‘Tell Your Story to Everyone’: Readers Affected by Mass Killings Offer Advice for Fellow Survivors

 In U.S.

(Some replies have been edited and condensed for clarity.)

‘Tell your story to everyone — that is how you heal.’

Mandi Burkett, Austin, Tex.

Affected by the shooting at Wedgwood Baptist Church in Fort Worth, Tex., in 1999

Photo

Brandon and Mandi Burkett

When I was 16 in Fort Worth, Tex., I lived through a mass shooting at my church. The gunman killed seven and wounded seven before turning the gun on himself. I was in complete disbelief. Church was probably the most safe place outside of your home. I would say it was “hard,” “unimaginable,” “devastating,” but none of those words really describes it.

My boyfriend then, now husband, was with me at the time, as were many of our friends. It goes without saying, we were immediately changed forever. I know we all came away with something different, but from the last 18 years, here is what I know:

1. You will never get over it. You will change, and things will get different, but you will think about this (and sometimes relive it) every day of your life.

2. I have a strong faith, as do many others I was with that night, but faith alone cannot get you through this. Find a counselor, and go. If someone offers you counseling services, say yes as fast as you can. You will need to work through so many things.

3. Don’t stay hidden inside. This world is scary, but man, it is also really good. Some days just getting up and moving will be hard, but you will get up and you will keep going. Live your life. It is indeed so precious.

4. Don’t be scared to tell others what they mean to you. That is one of the biggest things I have learned. Just say it. Text it or write it down. You never know how many more opportunities you will have. Even if you cry the whole time and you stumble on the words, tell them. People need to hear those positive words more than you know, so say them. Speak life into others.

5. Keep talking about it. Tell your story to everyone — that is how you heal and that is the only way things will change. When you have had time to heal and you can talk about it, then talk about it. We need to put faces and names to this epidemic. We need to be brave and share our stories.

‘Let yourself go through all the emotions.’

Andie Caputo, Smyrna, Del.

Affected by the shooting in Las Vegas in 2017

Photo

Andie Caputo and Megan O’Donnell Clements

I was at the concert in Vegas on the night of the mass shooting. I just remember trying to get out and running as far as I possibly could. I can’t explain the fear we all had that night, and I don’t think it’s something I’ll ever forget. I think the healing process is just starting for my family. They have been my biggest support and are all there for me on my roughest days. My mom has literally been there for every call, text, anything I need to listen and talk me through it. I am going to therapy to figure out how to process this.

I would say just try to remember to take everything one day at a time and to let yourself go through all the emotions you’re feeling whenever they come up. I’ve been trying so hard to just put on a brave face, but when it all builds up and you are feeling angry or upset, let yourself feel that way and then pick yourself up and remember how lucky you are to be here.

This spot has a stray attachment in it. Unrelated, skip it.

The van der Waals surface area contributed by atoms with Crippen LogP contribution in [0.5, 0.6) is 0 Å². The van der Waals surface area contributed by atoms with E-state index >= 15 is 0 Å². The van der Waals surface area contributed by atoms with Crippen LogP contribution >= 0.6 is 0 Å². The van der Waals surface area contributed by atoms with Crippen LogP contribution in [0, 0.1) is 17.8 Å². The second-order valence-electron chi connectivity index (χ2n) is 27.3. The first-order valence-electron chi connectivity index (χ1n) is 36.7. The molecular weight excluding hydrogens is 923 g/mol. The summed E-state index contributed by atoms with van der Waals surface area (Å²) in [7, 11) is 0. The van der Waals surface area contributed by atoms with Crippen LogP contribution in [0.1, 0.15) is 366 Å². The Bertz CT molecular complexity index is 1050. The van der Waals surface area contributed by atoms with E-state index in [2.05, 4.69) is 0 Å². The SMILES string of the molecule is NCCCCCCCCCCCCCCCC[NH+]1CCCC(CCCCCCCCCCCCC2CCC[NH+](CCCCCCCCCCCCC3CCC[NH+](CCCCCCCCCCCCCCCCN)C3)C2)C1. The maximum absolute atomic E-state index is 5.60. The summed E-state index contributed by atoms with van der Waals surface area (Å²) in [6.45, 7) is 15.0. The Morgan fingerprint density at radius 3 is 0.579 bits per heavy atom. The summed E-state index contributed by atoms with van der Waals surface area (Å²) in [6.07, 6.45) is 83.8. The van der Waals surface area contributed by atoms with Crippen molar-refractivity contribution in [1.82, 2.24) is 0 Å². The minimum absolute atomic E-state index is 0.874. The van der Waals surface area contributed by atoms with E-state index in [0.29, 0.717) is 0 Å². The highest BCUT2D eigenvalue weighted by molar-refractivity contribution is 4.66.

Love trumps hate. We need to come together and remember there’s more good than evil in this world.

‘Don’t try to understand why — there is no why.’

Jon Ferguson, Vancouver, Wash.

Affected by the shooting in Seattle’s Capitol Hill neighborhood in 2006

I lost two close friends at what was terribly dubbed the Seattle Massacre, in 2006. It was awful, from the moment I learned about it to this day. I had been at the location of the shooting just a few hours before it happened. I left partly because I had to work the next day. The grief was intense and immediate and lasted for years. I still feel very shaken by it, and my heart aches at the news of each new shooting. I was and am still very fortunate to have many close friends who are in the same boat as me. We support each other. I don’t know what I would have done without them.

My advice to anyone going through this is to grieve. Don’t be afraid of your grief. Don’t try to understand why — there is no why. It doesn’t make sense and it never will.

‘All that anger I felt wasn’t hurting anyone but me.’

Brad Geiger, Logan, Ohio

Affected by the shooting in Aurora, Colo., in 2012

Photo

Matthew Robert McQuinn

A good friend of mine was a victim of the “Batman” shooting in Colorado, back in 2012. We would go to lunch a few times a week at work. After the shooting, I was so angry at the shooter. Honestly, if given the opportunity, I probably would have flown to Colorado and put a bullet in the back of the shooter’s head.

When the time came for the shooter’s trial, I kept up with it as much as I could. I remember as the trial drew to its end, I couldn’t wait for the verdict. As the verdict was read, at first I was like, “How is he not getting the death penalty?” Then as the decision for each victim was read, I discovered something. What I had wanted was vengeance; what the shooter was getting was justice. It took a while, but I let go of my anger and thirst for revenge. I realized that all that anger I felt wasn’t hurting anyone but me.

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